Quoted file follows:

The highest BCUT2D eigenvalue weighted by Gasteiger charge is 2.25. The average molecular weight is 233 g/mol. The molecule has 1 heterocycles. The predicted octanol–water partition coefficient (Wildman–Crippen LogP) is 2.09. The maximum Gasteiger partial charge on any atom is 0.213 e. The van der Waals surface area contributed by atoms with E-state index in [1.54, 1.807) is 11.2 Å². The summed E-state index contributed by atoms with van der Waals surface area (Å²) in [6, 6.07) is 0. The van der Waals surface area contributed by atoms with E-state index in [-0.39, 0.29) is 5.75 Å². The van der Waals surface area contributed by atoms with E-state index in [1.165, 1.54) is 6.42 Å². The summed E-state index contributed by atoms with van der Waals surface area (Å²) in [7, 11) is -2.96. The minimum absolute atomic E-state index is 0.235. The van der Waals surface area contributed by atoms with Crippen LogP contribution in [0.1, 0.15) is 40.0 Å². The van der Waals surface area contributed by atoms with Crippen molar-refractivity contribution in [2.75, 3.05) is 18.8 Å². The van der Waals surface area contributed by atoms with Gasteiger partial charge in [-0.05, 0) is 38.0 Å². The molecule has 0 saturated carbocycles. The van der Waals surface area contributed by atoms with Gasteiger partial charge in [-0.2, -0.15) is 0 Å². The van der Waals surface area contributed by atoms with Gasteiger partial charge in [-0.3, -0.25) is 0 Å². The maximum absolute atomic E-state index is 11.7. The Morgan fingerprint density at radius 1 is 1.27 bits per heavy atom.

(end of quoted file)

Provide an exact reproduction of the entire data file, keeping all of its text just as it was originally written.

The highest BCUT2D eigenvalue weighted by Gasteiger charge is 2.25. The average molecular weight is 233 g/mol. The molecule has 1 heterocycles. The predicted octanol–water partition coefficient (Wildman–Crippen LogP) is 2.09. The maximum Gasteiger partial charge on any atom is 0.213 e. The van der Waals surface area contributed by atoms with E-state index in [1.54, 1.807) is 11.2 Å². The summed E-state index contributed by atoms with van der Waals surface area (Å²) in [6, 6.07) is 0. The van der Waals surface area contributed by atoms with E-state index in [-0.39, 0.29) is 5.75 Å². The van der Waals surface area contributed by atoms with E-state index in [1.165, 1.54) is 6.42 Å². The summed E-state index contributed by atoms with van der Waals surface area (Å²) in [7, 11) is -2.96. The minimum absolute atomic E-state index is 0.235. The van der Waals surface area contributed by atoms with Crippen LogP contribution in [0.1, 0.15) is 40.0 Å². The van der Waals surface area contributed by atoms with Crippen molar-refractivity contribution in [2.75, 3.05) is 18.8 Å². The van der Waals surface area contributed by atoms with Gasteiger partial charge in [-0.05, 0) is 38.0 Å². The molecule has 0 saturated carbocycles. The van der Waals surface area contributed by atoms with Gasteiger partial charge in [-0.2, -0.15) is 0 Å². The van der Waals surface area contributed by atoms with Gasteiger partial charge in [-0.3, -0.25) is 0 Å². The maximum absolute atomic E-state index is 11.7. The Morgan fingerprint density at radius 1 is 1.27 bits per heavy atom.